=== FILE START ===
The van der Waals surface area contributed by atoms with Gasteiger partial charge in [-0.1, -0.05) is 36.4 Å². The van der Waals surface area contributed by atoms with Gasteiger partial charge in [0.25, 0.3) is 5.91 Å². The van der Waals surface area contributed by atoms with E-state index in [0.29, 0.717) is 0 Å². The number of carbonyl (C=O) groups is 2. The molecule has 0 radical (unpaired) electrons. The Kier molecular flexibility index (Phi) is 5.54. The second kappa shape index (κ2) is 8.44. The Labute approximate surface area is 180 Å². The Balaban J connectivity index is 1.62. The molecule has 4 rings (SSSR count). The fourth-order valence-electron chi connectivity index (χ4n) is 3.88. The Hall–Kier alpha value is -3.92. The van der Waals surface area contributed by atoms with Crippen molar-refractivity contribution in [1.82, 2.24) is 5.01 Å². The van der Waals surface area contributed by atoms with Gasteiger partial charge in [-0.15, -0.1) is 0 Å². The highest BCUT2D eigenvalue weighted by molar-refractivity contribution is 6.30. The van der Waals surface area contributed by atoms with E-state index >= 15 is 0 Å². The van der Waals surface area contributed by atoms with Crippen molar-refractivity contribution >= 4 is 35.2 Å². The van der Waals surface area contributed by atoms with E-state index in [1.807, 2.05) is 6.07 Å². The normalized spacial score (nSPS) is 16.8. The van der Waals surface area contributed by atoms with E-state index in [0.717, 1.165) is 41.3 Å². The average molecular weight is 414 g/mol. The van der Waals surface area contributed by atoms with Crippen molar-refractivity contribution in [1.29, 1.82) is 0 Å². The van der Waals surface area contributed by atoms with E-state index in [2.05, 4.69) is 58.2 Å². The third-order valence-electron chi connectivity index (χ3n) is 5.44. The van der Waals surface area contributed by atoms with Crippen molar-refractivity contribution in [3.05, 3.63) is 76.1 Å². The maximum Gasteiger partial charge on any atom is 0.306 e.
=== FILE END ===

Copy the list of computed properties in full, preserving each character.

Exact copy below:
The van der Waals surface area contributed by atoms with Gasteiger partial charge in [-0.1, -0.05) is 36.4 Å². The van der Waals surface area contributed by atoms with Gasteiger partial charge in [0.25, 0.3) is 5.91 Å². The van der Waals surface area contributed by atoms with E-state index in [0.29, 0.717) is 0 Å². The number of carbonyl (C=O) groups is 2. The molecule has 0 radical (unpaired) electrons. The Kier molecular flexibility index (Phi) is 5.54. The second kappa shape index (κ2) is 8.44. The Labute approximate surface area is 180 Å². The Balaban J connectivity index is 1.62. The molecule has 4 rings (SSSR count). The fourth-order valence-electron chi connectivity index (χ4n) is 3.88. The Hall–Kier alpha value is -3.92. The van der Waals surface area contributed by atoms with Crippen molar-refractivity contribution in [1.82, 2.24) is 5.01 Å². The van der Waals surface area contributed by atoms with Gasteiger partial charge in [-0.15, -0.1) is 0 Å². The highest BCUT2D eigenvalue weighted by molar-refractivity contribution is 6.30. The van der Waals surface area contributed by atoms with E-state index >= 15 is 0 Å². The van der Waals surface area contributed by atoms with Crippen molar-refractivity contribution >= 4 is 35.2 Å². The van der Waals surface area contributed by atoms with E-state index in [1.807, 2.05) is 6.07 Å². The normalized spacial score (nSPS) is 16.8. The van der Waals surface area contributed by atoms with E-state index in [0.717, 1.165) is 41.3 Å². The average molecular weight is 414 g/mol. The van der Waals surface area contributed by atoms with Crippen molar-refractivity contribution in [1.29, 1.82) is 0 Å². The van der Waals surface area contributed by atoms with E-state index in [2.05, 4.69) is 58.2 Å². The third-order valence-electron chi connectivity index (χ3n) is 5.44. The van der Waals surface area contributed by atoms with Crippen molar-refractivity contribution in [3.05, 3.63) is 76.1 Å². The maximum Gasteiger partial charge on any atom is 0.306 e.